Groups Show Support for Communities Challenging State's Marcellus Shale Law
Several groups today, including one representing Wilkins Township,A filed briefs in support of the group of communities, medical doctor and nonprofit that have challenged Act 13.
A group of environmental and community planning organizations, as well as government entities, filed a series of Amicus Briefs with the Pennsylvania Supreme Court today in support of communities’ rights to making zoning decisions about Marcellus Shale play within their borders.
Wilkins Township, just next to Forest Hills, is one of those communities.
The groups—including the Natural Resources Defense Council, Pennsylvania Chapter of the American Planning Association, the Pennsylvania State Association of Boroughs, the Pennsylvania State Association of Township Supervisors, the Pittsburgh City Council, Mountain Watershed Association, and Earthjustice—filed in support of a Commonwealth Court decision that found portions of Act 13 unconstitutional.
The groups filing today join a broad spectrum of entities from throughout the state that have also filed so-called “friends of the court” briefs prior to the Supreme Court hearing oral arguments Oct. 17 about the state's appeal of the Commonwealth's decision.
In their brief, the Natural Resources Defense Council is representing the townships of Wilkins (Allegheny County), East Finley (Washington County) and Tinicum (Bucks County); the municipalities of Murrysville (Westmoreland County) and Monroeville (Allegheny County); the Borough of Bell Acres (Allegheny County); and the City of Bethlehem (Northampton and Lehigh Counties).
“The Pennsylvania Chapter of the American Planning Association is concerned about the precedent that Act 13 would set for future zoning activities by limiting local municipal control. We believe that municipalities are best suited to handle local land use planning by utilizing comprehensive plans and zoning ordinances without State preemption," said Kyle Guie, state APA Legislative Committee chair. "In order to preserve a high quality of life for all Pennsylvania residents, it is critical that municipalities maintain their ability to plan land use in accordance with a municipality’s individual needs and constraints."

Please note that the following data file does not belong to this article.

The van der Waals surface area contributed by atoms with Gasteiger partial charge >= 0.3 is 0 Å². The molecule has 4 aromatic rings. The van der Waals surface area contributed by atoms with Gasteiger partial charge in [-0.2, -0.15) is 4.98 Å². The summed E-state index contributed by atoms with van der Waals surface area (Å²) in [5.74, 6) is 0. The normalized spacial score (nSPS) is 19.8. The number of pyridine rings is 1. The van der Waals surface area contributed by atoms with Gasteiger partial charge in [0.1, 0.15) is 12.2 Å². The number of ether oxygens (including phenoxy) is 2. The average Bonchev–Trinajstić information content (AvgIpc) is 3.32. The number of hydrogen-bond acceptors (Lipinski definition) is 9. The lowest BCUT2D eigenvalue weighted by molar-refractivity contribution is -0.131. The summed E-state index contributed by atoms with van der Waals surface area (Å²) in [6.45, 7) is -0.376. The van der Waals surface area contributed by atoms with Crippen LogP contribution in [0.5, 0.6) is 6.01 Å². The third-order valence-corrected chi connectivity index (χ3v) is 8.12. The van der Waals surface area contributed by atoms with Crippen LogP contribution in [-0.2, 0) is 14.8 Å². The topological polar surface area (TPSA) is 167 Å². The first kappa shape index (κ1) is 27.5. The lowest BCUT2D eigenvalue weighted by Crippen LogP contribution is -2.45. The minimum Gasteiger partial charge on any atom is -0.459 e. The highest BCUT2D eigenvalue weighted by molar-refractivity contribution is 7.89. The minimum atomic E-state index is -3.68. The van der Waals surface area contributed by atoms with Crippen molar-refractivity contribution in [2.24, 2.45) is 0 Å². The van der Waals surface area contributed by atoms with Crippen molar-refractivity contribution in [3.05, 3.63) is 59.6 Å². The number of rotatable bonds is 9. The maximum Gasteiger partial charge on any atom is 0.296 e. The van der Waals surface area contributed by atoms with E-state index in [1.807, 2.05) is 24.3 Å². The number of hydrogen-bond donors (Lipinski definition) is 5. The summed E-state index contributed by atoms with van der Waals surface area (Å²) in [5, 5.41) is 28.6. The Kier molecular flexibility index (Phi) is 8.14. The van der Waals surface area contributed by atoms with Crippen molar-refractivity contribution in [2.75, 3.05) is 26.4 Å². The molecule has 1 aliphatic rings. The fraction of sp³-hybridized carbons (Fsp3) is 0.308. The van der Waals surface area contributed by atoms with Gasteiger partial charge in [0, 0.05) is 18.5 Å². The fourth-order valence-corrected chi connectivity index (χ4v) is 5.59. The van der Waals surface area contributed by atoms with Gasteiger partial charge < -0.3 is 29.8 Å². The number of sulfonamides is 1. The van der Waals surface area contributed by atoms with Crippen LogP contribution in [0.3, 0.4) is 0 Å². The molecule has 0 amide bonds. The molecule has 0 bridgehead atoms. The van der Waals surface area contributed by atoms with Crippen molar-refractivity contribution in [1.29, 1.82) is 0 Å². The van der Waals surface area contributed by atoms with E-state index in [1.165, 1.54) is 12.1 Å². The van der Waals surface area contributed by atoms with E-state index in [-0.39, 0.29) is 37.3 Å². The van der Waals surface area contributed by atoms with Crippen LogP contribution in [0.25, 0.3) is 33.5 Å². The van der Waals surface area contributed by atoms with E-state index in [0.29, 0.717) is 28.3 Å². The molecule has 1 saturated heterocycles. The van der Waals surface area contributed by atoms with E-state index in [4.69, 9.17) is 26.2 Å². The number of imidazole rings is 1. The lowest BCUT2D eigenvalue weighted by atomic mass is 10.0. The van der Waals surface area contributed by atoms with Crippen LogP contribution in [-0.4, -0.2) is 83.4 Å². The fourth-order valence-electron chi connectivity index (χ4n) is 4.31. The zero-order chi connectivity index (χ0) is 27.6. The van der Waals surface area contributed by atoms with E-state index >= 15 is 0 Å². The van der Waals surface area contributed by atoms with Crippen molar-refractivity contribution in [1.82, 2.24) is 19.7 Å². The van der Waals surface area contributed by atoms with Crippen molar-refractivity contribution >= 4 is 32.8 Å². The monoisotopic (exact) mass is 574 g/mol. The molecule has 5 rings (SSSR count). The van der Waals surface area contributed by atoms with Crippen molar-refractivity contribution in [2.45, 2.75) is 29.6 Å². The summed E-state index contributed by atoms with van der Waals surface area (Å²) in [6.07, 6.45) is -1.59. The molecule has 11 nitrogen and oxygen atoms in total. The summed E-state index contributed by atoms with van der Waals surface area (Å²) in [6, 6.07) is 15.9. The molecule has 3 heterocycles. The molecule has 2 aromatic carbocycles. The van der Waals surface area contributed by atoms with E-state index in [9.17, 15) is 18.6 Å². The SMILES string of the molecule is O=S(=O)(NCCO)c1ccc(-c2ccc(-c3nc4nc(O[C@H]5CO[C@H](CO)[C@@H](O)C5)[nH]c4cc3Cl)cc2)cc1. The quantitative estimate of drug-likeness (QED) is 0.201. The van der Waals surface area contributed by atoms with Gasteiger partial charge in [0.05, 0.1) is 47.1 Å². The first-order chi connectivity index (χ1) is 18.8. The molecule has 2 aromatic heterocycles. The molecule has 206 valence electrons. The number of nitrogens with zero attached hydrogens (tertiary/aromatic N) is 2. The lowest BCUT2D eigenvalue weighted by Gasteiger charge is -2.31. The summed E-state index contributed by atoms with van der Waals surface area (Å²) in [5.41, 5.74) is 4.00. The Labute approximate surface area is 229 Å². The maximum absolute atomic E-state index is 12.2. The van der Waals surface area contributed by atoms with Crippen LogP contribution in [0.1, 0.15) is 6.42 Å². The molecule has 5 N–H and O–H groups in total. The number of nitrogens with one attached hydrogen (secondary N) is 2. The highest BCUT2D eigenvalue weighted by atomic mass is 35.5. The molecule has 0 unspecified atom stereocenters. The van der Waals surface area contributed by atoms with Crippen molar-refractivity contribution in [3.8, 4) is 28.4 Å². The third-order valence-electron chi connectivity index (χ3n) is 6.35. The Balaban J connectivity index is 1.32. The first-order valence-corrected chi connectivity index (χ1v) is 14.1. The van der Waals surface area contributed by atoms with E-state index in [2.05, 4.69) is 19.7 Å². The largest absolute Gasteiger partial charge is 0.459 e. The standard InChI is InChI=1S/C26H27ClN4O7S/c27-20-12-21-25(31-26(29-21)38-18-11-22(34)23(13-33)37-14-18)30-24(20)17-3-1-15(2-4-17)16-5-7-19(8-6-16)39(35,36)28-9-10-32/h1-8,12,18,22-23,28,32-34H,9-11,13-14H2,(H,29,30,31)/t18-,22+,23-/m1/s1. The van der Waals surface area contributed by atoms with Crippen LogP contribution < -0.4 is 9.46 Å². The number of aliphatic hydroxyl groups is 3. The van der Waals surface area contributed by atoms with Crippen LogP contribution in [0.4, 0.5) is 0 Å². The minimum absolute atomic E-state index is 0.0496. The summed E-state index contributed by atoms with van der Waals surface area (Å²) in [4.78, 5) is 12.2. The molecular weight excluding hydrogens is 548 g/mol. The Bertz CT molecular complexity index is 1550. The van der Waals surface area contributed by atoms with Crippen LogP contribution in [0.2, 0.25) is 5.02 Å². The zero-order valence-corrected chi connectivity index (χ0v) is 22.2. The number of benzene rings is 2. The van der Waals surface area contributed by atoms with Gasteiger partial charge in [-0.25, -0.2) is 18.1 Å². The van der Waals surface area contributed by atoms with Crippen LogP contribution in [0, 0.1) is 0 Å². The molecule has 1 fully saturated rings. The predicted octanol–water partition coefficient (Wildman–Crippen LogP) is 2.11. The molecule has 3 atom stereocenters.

The Pennsylvania State Association of Township Supervisors, representing 1,455 townships in the commonwealth, also filed a brief in support of the Commonwealth Court’s decision declaring portions of Act 13 as unconstitutional.
Also filing in support is the Pennsylvania State Association of Boroughs.
Represented by Earthjustice, 20 nonprofit environmental organizations and citizens groups also filed as amici in support of the Commonwealth Court ruling that struck down portions of Act 13 as unconstitutional.
Mountain Watershed Association, a nonprofit organization centered in the Indian Creek Watershed in Westmoreland and Fayette counties and Youghiogheny River in southwestern Pennsylvania, filed an Amicus Brief in support of the ruling, as well.
Those that challenged Act 13 include a cluster of communities—including Cecil and Peters townships—as well as a medical doctor and non-profit group.